How Big is The South African Sports Betting Market?

It’s difficult to identify a country where
sports betting isn’t prevalent. Sports enthusiasts all across the world increase the enjoyment of watching a game or match by testing their instincts against the odds of bookmakers — and as our world gets more and more tech-centric, sports betting is following suit.

Every market operator is concerned about regulations. When it comes to the law, internet sportsbooks have a significant advantage over online casinos: more nations restrict online casino gambling but allow sports betting than the other way around.

A well-run online sportsbook can be a healthy source of revenue with the right products, marketing strategies, and (perhaps most importantly) odds.

African emerging markets are grabbing the attention of industry operators and investors. However, the Republic of South Africa has long been recognized as a renowned, booming market, one that might give operators a firm foundation to build on as they expand across the continent into bet-loving countries like Nigeria and Kenya. While practically all kinds of gambling were prohibited in the nation a few decades ago, it now boasts a thriving gambling industry, fueled in large part by a well-established land-based casino sector and a sizable and rapidly rising sports betting component.

Here are some of the most important things you should know about the South African betting market.

The SA betting market by the numbers

South Africa boasts the third-highest GDP on the continent, after only Egypt and neighboring sports betting hotspot Nigeria. It’s no surprise, given the country’s popular love of sports, that it’s also Africa’s largest gambling market, with the South African national GGR forecast to surpass $2.3 billion by 2023.

While the land-based casino gambling industry has been shrinking, South African gamblers are either increasing in number or discovering new sources of disposable cash. In 2009-2010, betting on sports and racing produced 9.9% of the national GGR. In 10 years, that percentage has risen to 26.8%. This is good news as this means big revenue for the top 10 betting sites in South Africa, or maybe even for smaller names in the industry.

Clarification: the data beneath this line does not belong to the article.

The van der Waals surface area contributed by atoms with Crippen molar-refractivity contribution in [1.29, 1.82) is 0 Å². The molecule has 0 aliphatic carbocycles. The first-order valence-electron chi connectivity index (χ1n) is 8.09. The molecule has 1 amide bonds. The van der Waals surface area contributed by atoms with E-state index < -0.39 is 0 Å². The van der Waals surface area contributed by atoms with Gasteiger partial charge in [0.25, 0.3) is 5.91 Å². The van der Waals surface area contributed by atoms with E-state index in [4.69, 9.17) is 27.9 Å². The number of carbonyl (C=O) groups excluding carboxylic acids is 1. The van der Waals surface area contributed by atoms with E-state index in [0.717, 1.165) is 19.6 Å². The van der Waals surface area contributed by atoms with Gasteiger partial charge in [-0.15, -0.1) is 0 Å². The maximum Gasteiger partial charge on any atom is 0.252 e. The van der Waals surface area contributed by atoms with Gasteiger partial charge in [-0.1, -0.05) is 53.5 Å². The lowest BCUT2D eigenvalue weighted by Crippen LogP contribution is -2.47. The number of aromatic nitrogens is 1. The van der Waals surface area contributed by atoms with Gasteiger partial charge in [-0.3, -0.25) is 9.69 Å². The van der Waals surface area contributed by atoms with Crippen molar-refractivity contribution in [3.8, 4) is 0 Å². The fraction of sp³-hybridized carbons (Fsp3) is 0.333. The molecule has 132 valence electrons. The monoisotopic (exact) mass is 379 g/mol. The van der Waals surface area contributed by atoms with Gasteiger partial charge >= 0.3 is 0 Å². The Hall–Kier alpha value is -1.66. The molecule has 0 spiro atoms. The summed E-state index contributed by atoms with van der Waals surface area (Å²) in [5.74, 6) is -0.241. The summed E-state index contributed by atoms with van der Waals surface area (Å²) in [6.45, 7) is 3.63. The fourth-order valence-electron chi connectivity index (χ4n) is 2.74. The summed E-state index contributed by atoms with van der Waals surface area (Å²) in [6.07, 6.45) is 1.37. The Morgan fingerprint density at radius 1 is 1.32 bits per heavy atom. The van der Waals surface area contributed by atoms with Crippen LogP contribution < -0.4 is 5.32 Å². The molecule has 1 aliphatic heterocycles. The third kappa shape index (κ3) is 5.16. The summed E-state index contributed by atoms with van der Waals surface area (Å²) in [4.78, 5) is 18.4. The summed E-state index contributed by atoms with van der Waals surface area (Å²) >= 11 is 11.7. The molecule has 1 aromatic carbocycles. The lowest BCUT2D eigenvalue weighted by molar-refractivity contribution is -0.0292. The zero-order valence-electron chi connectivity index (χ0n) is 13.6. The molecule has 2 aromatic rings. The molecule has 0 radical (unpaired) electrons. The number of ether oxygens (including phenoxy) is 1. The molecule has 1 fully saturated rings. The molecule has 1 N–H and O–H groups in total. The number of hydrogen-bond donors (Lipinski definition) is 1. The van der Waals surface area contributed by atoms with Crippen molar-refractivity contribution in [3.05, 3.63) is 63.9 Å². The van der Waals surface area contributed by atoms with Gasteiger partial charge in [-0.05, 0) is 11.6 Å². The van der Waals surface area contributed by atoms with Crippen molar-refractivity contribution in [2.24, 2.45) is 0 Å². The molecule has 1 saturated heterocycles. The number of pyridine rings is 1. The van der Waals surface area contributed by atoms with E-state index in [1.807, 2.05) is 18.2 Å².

What is legal, and what is not?

Of course, South African sports bettors, like punters all over the world, like betting on both domestic and international (especially European) football. However, rugby is a popular sport among South African sports bettors, particularly the Springboks, the country’s national rugby team. Horse racing has a lengthy history in the country since it was the only form of betting accessible for a long period. South African sportsmen are also very competitive on an international level in cricket and golf, both of which are popular betting sports in the country.

Online slots and other casino games, on the other hand, are outlawed in South Africa. In recent years, there has been a drive to legalize online casino games, but the legislation has become mired down in legislative procedures. This position may change in the future, but for the time being, sports betting is the country’s only legal form of internet gambling.

During the pandemic, black market operators in neighboring Swaziland saw a significant increase in income as customers shifted to internet gambling platforms while land-based casinos were closed.

Having said that, online sports betting has shown to be a highly versatile and agile sector. Alternative betting products such as virtual sports and esports have provided bettors with year-round, 24-hour betting opportunities. While genuine sporting events were canceled or postponed throughout the world due to the coronavirus epidemic, virtual sports operators noticed a surge in activity as action-starved bettors switched to gambling on their simulations of sporting events.


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